The US search engine firms are supporting CrossCheck collaborative verification project, which will help voters to make sense of what and who to trust online.
Google and Facebook are to work together in order to stop the circulation of fake news in France during upcoming presidential election.
The US search engine and social media site are taking part in CrossCheck, an industry coalition which includes Agence France-Presse, Buzzfeed News, Le Monde and other French media outlets to tackle fake news stories.
The nonprofit group First Draft News, of which Google News Lab is a founding partner, will lead the CrossCheck project to help the public make sense of what and who to trust in their social media feeds, web searches and general online news consumption in the coming months.
The 17 organisations that make up CrossCheck would identify and verify content circulating publicly online, whether it is photographs, videos, memes, comment threads and news sites, with the French presidential election as its primary focus, the group said.
Facebook will provide tools and undertake media literacy efforts to explain the verification process and keep audiences up to date with confirmed and disputed election related data.
The project will use several tools and technology platforms including CrowdTangle, a tool that will help early discovery and monitoring of social content that is appropriate to the election; Google Trends to surface searches about candidates and campaign claims in real time.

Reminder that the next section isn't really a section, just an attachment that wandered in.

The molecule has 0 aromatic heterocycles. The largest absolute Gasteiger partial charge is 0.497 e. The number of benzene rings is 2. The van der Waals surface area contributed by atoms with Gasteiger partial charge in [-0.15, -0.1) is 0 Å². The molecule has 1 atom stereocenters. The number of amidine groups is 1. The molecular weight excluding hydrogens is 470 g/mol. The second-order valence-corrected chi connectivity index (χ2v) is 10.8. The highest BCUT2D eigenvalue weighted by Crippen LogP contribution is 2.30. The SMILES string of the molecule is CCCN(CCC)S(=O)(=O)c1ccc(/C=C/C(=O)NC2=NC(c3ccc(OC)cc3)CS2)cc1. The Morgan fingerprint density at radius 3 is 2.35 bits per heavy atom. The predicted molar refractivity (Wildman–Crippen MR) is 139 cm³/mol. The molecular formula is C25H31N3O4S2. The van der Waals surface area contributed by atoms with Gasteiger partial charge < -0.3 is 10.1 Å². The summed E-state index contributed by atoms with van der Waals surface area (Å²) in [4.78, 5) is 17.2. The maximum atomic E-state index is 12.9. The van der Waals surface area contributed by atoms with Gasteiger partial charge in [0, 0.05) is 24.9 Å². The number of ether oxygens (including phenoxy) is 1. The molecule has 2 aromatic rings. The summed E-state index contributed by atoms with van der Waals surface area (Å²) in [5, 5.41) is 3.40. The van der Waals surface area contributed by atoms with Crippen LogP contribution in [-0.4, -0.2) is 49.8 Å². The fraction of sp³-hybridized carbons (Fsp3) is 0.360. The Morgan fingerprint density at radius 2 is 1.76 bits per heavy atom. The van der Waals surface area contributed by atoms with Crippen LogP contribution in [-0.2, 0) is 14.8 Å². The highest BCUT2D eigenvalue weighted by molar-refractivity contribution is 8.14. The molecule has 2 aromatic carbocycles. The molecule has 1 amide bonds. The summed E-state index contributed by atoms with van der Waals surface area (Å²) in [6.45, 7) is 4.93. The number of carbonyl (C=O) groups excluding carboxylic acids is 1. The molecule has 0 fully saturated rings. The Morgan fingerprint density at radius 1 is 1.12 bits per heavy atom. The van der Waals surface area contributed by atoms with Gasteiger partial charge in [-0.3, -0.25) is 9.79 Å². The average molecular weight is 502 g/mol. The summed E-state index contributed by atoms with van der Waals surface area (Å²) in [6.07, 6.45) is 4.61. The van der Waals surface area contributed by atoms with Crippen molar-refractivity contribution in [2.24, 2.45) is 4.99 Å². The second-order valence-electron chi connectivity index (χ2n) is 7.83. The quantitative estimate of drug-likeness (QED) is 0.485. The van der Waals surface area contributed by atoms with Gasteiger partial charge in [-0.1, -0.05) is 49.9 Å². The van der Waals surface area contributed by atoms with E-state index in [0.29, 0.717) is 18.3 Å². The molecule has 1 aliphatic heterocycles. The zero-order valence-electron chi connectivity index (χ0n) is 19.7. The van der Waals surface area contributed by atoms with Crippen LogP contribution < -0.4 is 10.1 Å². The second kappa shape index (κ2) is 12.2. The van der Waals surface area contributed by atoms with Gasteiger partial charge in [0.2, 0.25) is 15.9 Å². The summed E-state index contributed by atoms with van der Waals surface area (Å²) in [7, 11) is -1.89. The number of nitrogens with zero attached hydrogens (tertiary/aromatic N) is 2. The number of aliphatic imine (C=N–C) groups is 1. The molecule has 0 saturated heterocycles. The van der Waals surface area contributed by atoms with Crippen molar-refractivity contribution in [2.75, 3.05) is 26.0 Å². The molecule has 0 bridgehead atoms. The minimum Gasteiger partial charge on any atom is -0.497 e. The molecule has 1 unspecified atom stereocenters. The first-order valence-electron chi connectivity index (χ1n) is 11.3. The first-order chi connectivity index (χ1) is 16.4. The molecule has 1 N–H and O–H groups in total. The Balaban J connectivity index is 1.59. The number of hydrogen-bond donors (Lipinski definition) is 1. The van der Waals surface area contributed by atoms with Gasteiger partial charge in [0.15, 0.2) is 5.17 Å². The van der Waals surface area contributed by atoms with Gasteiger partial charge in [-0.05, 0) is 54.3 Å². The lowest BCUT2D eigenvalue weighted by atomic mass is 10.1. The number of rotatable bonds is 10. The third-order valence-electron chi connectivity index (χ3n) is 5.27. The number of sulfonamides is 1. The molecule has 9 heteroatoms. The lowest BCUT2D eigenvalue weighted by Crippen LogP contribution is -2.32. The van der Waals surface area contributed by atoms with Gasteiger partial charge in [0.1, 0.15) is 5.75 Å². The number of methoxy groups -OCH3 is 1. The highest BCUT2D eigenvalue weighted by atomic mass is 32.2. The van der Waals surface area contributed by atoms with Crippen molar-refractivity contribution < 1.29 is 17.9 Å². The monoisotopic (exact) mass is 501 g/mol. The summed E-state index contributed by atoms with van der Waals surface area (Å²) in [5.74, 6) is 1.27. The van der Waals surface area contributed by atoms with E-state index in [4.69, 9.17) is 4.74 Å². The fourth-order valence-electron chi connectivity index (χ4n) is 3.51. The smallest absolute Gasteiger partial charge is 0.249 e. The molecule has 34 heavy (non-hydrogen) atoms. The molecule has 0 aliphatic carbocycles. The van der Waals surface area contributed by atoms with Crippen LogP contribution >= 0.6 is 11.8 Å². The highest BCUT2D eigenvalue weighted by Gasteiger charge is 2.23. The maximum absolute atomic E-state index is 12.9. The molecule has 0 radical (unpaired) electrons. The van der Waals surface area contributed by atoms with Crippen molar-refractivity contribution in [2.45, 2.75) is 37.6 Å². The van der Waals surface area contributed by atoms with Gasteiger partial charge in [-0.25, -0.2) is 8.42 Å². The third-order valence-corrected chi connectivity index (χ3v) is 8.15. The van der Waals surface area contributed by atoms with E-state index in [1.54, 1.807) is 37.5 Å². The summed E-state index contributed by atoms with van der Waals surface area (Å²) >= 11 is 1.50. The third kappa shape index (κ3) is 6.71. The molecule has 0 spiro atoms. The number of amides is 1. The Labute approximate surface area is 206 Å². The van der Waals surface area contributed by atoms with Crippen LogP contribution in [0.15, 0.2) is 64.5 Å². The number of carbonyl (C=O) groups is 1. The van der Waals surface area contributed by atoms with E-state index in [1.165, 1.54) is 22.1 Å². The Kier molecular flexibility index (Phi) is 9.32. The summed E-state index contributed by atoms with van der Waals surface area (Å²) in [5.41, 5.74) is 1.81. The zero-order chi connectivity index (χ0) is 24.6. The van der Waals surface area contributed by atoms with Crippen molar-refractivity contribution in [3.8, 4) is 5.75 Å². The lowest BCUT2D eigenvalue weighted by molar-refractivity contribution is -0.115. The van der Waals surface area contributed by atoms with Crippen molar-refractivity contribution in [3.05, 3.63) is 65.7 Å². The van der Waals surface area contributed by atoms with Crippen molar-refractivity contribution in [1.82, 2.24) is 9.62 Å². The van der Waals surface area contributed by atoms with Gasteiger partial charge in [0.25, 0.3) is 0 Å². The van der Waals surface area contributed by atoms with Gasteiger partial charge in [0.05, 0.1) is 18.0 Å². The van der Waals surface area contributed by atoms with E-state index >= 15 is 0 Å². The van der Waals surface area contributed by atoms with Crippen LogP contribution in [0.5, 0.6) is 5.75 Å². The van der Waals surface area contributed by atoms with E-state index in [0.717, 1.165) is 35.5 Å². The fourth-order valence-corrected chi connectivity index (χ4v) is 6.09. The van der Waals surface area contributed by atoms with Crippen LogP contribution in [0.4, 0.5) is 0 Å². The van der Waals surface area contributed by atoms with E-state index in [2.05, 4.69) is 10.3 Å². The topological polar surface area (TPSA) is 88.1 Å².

It will also use Meedan’s Check collaborative verification platform and Spike, NewsWhip’s technology to spot and predict breakout stories, social posts and viral events.
Hearken’s Engagement Management System will collect and respond to questions submitted by the public.
Users will be allowed to submit questions and the initiative will investigate links to disputed sites and social content.
CrossCheck brings together expertise from media and technology industries to make sure hoaxes, rumors and false claims are swiftly debunked, and misleading or confusing stories are reported correctly.
The first round of the 2017 French presidential election is scheduled to be held in April.